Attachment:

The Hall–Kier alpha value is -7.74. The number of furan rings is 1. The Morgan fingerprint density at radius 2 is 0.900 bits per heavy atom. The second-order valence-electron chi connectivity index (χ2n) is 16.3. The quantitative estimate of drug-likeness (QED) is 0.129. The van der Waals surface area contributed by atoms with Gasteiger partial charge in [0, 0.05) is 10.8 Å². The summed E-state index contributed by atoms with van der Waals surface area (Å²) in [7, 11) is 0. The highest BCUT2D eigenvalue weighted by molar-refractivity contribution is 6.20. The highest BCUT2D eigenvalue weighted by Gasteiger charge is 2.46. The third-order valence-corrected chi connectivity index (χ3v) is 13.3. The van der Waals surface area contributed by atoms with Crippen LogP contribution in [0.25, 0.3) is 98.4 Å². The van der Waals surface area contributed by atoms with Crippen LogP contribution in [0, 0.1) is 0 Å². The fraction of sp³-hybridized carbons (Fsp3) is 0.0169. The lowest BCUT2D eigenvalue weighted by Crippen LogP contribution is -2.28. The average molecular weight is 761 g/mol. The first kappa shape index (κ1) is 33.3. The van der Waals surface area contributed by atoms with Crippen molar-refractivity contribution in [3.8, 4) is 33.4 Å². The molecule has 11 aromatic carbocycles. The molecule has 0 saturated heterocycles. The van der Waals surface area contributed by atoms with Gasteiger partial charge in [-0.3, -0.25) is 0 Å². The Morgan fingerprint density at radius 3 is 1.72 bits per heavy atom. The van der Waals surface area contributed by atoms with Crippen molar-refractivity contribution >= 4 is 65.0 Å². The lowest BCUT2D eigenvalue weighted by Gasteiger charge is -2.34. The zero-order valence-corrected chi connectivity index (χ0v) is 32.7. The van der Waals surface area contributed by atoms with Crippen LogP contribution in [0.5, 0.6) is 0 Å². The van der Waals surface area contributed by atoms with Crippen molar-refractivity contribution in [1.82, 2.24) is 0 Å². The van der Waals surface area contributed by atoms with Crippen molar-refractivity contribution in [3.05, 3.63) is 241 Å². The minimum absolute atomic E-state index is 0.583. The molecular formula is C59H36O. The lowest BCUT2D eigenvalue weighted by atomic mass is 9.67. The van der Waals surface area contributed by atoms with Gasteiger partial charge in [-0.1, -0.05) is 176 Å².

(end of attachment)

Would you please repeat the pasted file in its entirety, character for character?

The Hall–Kier alpha value is -7.74. The number of furan rings is 1. The Morgan fingerprint density at radius 2 is 0.900 bits per heavy atom. The second-order valence-electron chi connectivity index (χ2n) is 16.3. The quantitative estimate of drug-likeness (QED) is 0.129. The van der Waals surface area contributed by atoms with Gasteiger partial charge in [0, 0.05) is 10.8 Å². The summed E-state index contributed by atoms with van der Waals surface area (Å²) in [7, 11) is 0. The highest BCUT2D eigenvalue weighted by molar-refractivity contribution is 6.20. The highest BCUT2D eigenvalue weighted by Gasteiger charge is 2.46. The third-order valence-corrected chi connectivity index (χ3v) is 13.3. The van der Waals surface area contributed by atoms with Crippen LogP contribution in [0.25, 0.3) is 98.4 Å². The van der Waals surface area contributed by atoms with Crippen LogP contribution in [0, 0.1) is 0 Å². The fraction of sp³-hybridized carbons (Fsp3) is 0.0169. The lowest BCUT2D eigenvalue weighted by Crippen LogP contribution is -2.28. The average molecular weight is 761 g/mol. The first kappa shape index (κ1) is 33.3. The van der Waals surface area contributed by atoms with Crippen molar-refractivity contribution in [3.8, 4) is 33.4 Å². The molecule has 11 aromatic carbocycles. The molecule has 0 saturated heterocycles. The van der Waals surface area contributed by atoms with Gasteiger partial charge in [-0.3, -0.25) is 0 Å². The Morgan fingerprint density at radius 3 is 1.72 bits per heavy atom. The van der Waals surface area contributed by atoms with Crippen molar-refractivity contribution >= 4 is 65.0 Å². The lowest BCUT2D eigenvalue weighted by Gasteiger charge is -2.34. The zero-order valence-corrected chi connectivity index (χ0v) is 32.7. The van der Waals surface area contributed by atoms with Crippen LogP contribution in [0.5, 0.6) is 0 Å². The van der Waals surface area contributed by atoms with Crippen molar-refractivity contribution in [1.82, 2.24) is 0 Å². The van der Waals surface area contributed by atoms with Crippen molar-refractivity contribution in [3.05, 3.63) is 241 Å². The minimum absolute atomic E-state index is 0.583. The molecular formula is C59H36O. The lowest BCUT2D eigenvalue weighted by atomic mass is 9.67. The van der Waals surface area contributed by atoms with Gasteiger partial charge in [-0.1, -0.05) is 176 Å².